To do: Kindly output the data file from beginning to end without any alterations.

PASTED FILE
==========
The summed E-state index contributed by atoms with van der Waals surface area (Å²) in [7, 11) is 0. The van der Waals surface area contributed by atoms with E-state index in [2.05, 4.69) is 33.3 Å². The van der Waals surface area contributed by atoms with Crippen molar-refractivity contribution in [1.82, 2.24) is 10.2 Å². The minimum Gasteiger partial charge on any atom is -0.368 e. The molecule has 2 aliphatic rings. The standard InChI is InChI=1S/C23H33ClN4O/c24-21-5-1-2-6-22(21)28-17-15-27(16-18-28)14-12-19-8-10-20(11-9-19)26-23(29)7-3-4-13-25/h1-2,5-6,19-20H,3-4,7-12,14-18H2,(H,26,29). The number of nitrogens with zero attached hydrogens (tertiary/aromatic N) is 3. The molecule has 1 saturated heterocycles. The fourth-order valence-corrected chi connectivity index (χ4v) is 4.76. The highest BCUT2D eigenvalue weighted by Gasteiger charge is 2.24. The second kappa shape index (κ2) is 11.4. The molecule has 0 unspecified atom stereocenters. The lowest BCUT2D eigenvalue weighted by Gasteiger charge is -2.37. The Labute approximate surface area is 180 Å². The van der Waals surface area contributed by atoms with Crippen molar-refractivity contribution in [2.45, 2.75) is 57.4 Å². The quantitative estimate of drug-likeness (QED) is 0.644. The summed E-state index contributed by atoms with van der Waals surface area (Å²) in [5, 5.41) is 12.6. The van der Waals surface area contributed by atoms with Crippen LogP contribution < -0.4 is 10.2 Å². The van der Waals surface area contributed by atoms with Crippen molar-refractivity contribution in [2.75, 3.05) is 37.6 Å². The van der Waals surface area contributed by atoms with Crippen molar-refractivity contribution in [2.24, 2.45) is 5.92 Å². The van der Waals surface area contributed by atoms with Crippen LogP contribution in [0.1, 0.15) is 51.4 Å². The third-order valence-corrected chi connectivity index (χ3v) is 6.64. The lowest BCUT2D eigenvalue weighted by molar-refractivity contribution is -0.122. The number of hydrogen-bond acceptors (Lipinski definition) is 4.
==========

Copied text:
The summed E-state index contributed by atoms with van der Waals surface area (Å²) in [7, 11) is 0. The van der Waals surface area contributed by atoms with E-state index in [2.05, 4.69) is 33.3 Å². The van der Waals surface area contributed by atoms with Crippen molar-refractivity contribution in [1.82, 2.24) is 10.2 Å². The minimum Gasteiger partial charge on any atom is -0.368 e. The molecule has 2 aliphatic rings. The standard InChI is InChI=1S/C23H33ClN4O/c24-21-5-1-2-6-22(21)28-17-15-27(16-18-28)14-12-19-8-10-20(11-9-19)26-23(29)7-3-4-13-25/h1-2,5-6,19-20H,3-4,7-12,14-18H2,(H,26,29). The number of nitrogens with zero attached hydrogens (tertiary/aromatic N) is 3. The molecule has 1 saturated heterocycles. The fourth-order valence-corrected chi connectivity index (χ4v) is 4.76. The highest BCUT2D eigenvalue weighted by Gasteiger charge is 2.24. The second kappa shape index (κ2) is 11.4. The molecule has 0 unspecified atom stereocenters. The lowest BCUT2D eigenvalue weighted by Gasteiger charge is -2.37. The Labute approximate surface area is 180 Å². The van der Waals surface area contributed by atoms with Crippen molar-refractivity contribution in [2.45, 2.75) is 57.4 Å². The quantitative estimate of drug-likeness (QED) is 0.644. The summed E-state index contributed by atoms with van der Waals surface area (Å²) in [5, 5.41) is 12.6. The van der Waals surface area contributed by atoms with Crippen LogP contribution < -0.4 is 10.2 Å². The van der Waals surface area contributed by atoms with Crippen molar-refractivity contribution in [2.75, 3.05) is 37.6 Å². The van der Waals surface area contributed by atoms with Crippen molar-refractivity contribution in [2.24, 2.45) is 5.92 Å². The van der Waals surface area contributed by atoms with Crippen LogP contribution in [0.1, 0.15) is 51.4 Å². The third-order valence-corrected chi connectivity index (χ3v) is 6.64. The lowest BCUT2D eigenvalue weighted by molar-refractivity contribution is -0.122. The number of hydrogen-bond acceptors (Lipinski definition) is 4.